7/19/2012 5:16:31 PM

Svalbard: More Ice Bears than People

Standing alone in the North Barents Sea somewhere east of Greenland and far north of continental Europe lies a rugged series of arctic islands collectively known as Svalbard. This Norwegian territory is an arctic paradise largely unspoiled and unmarred by human settlement. It's a haven for modern day explorers and arctic scientists alike. Jagged mountain peaks stand stark against the low cloud cover, endless snowfields, and massive glaciers that meet the fjords in towering cliffs of ice.

 Svalbard's dramatic beauty

Despite the barren rocky landscape and the harsh climate, Svalbard supports an extensive arctic ecosystem. Each summer as the sea ice recedes from the shoreline and the sun hangs overhead for 24 hours a day, the rich arctic waters erupt in a bloom of plankton which attracts seabirds in the millions. The rocky cliffs surrounding the archipelago provide perfect breeding grounds for birds, some of which travel thousands of kilometers to put them to use. The steep nesting cliffs also provide some protection from arctic foxes or even an ambitious polar bear moving inland from the sea ice and looking for a summer snack.

 Nesting guillemots

In Norway, the polar bear is called the isbjÌürn - or 'ice bear' - and on the Svalbard archipelago they are more numerous than human occupants! People here have a fantastic respect for polar bears and understand what is required to safely share such a small piece of land with so many of these majestic creatures. It's not entirely uncommon for a polar bear to wander by the edge of the major settlement of Longyearbyen during the summer months when forced ashore by melting ice. Because of this, local law states that a rifle must be carried at all times outside of the town limits, which are marked in all directions with very prominent polar bear warnings! It's often strange (especially for tourists) to see hikers and skiers walking through town with a rifle slung casually over one shoulder (the subject of many astonished photographs!) but this is simply a necessary precaution in this remote place.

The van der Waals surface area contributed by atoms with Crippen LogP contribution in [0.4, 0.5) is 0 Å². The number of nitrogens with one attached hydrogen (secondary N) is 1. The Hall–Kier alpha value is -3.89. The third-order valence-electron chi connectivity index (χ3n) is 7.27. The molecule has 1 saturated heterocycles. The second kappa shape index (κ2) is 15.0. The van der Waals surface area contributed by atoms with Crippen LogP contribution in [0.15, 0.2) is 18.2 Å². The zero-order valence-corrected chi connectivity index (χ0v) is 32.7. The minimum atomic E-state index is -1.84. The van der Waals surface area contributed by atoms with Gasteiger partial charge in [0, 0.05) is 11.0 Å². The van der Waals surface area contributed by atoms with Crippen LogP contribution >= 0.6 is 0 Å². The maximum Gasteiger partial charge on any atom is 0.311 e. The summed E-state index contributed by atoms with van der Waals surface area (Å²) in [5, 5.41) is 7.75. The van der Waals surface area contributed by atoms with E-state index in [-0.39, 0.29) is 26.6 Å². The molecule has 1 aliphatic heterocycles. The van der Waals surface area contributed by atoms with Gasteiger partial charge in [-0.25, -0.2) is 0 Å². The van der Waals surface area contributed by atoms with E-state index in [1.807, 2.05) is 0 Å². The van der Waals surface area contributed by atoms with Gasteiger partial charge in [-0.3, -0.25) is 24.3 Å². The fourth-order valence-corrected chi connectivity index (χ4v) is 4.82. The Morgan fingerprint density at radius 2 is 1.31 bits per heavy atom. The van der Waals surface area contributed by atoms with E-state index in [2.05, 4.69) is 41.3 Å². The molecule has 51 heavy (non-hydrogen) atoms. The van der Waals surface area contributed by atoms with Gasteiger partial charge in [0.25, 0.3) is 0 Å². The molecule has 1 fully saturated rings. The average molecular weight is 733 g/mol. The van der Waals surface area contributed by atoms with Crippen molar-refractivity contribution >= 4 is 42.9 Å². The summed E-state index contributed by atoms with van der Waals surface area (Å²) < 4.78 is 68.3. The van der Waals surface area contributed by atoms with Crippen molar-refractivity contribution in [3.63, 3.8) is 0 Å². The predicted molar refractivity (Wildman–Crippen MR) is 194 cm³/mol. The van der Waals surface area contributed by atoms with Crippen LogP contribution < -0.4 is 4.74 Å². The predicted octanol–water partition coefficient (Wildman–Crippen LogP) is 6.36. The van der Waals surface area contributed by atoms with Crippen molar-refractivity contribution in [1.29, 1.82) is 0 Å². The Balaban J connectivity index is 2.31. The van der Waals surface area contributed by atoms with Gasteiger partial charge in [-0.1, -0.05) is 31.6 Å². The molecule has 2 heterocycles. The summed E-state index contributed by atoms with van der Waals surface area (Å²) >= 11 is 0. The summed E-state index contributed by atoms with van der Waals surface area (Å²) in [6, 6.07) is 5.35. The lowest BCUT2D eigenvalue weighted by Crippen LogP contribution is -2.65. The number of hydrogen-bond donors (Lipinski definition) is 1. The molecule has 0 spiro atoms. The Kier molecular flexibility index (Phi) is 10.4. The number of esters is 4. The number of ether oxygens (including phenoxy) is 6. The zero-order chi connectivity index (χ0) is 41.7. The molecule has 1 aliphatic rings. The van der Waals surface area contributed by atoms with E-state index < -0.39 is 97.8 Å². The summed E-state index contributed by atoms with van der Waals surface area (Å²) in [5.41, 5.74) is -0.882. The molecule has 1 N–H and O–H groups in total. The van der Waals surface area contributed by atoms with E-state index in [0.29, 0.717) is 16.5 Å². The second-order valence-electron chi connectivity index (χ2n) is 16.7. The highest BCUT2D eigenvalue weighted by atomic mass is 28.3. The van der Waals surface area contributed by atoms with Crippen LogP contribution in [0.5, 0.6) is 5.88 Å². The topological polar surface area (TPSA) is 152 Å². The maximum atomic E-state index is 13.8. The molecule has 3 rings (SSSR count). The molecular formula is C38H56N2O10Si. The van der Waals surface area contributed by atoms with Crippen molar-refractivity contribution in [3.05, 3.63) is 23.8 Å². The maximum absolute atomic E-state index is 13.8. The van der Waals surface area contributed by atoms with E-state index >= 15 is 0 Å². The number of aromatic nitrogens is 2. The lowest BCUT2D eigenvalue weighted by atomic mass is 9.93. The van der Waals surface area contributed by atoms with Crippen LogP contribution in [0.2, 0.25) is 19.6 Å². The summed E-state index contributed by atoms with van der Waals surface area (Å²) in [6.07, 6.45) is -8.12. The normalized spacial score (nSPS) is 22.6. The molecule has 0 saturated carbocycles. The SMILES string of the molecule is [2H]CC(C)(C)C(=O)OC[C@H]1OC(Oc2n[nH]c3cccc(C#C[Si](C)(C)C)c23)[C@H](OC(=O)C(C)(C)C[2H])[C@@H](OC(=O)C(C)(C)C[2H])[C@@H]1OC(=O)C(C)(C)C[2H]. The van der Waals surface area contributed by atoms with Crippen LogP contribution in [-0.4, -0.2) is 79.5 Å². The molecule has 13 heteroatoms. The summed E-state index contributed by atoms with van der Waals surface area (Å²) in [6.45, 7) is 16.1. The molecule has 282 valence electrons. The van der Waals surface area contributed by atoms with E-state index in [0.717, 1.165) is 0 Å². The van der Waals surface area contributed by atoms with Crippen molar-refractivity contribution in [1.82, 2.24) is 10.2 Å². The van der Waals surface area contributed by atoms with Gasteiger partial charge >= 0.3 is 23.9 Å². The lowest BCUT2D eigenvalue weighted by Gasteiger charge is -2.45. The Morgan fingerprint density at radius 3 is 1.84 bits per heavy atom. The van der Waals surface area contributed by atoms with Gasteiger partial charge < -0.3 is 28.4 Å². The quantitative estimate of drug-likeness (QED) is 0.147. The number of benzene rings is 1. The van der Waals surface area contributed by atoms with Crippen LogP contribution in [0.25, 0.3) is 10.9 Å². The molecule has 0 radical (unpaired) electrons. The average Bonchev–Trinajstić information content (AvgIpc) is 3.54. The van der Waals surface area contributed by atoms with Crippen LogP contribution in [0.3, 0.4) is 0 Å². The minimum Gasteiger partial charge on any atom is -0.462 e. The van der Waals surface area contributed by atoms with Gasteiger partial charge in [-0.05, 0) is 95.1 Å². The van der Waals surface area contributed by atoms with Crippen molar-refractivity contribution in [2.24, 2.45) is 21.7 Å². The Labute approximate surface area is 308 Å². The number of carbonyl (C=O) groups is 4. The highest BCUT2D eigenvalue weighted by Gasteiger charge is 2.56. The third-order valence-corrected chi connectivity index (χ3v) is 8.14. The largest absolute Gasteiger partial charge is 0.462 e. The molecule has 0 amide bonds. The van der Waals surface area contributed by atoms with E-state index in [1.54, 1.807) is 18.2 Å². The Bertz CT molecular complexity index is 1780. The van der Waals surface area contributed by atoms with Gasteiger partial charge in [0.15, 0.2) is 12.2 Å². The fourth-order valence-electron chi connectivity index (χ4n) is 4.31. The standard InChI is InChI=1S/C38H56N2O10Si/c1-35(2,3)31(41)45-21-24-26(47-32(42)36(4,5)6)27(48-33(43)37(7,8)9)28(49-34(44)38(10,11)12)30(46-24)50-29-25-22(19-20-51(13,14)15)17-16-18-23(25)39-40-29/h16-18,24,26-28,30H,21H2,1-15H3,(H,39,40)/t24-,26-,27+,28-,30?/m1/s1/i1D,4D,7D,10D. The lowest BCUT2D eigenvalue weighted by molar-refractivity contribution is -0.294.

Ice bear on land

In Norway, isbjÌürn are respected and protected. Hunting them is illegal and any bear encounter which ends in tragedy (for bear or human), albeit a rare situation, is a serious incident. Having spoken personally with several locals, including experienced guides, here in Longyearbyen, the consensus is that if you ever find yourself in a situation where you have to use your rifle, you have already made some major mistakes! A bear, no matter how curious, can usually be deterred with loud shouts from a group of people, barking dogs or a special flare gun which fires loud fire-cracker-type noise makers. All that being said, the centerpiece of the local museum is a very large male polar bear which had to be reluctantly shot at a range of less than 1.5m by an experienced local guide. A tragedy, no doubt, but an important reminder that these animals demand the utmost respect from those traversing their territory.


The major settlement on Svalbard is Longyearbyen, and I am here for six weeks taking a field course in Arctic Biology. Longyearbyen claims the prestigious title of the world's northernmost town, being only 700 miles (1120kms) from the North Pole. Originally founded over 100 years ago as a company town to support the local coal mining venture, it has since grown into a bustling community and ecotourism destination with a year-round population somewhere on either side of 2,000 people. Given the unique geographic location of this town, it has become an important hub for arctic research. Longyearbyen is home to UNIS (The University Centre in Svalbard - www.unis.no) as well as a branch of the Norwegian Polar Institute. Teams of students and researchers from these institutes are able to monitor and provide important insights into the changing arctic ecosystem via their unique location nestled in the very heart of it.

I am extremely privileged, as a new arctic biologist, to have the hands-on learning experience of working in this remarkable place with some leading arctic research institutes. Keep an eye out for my next entry dealing with my research and experiences here in Longyearbyen, Svalbard, Norway.

Top and bottom photos, copyright Patrick Mislan. Bird rookery, copyright Kt Miller/Polar Bears International. Polar bear photo, copyright Daniel J. Cox/Natural Exposures.















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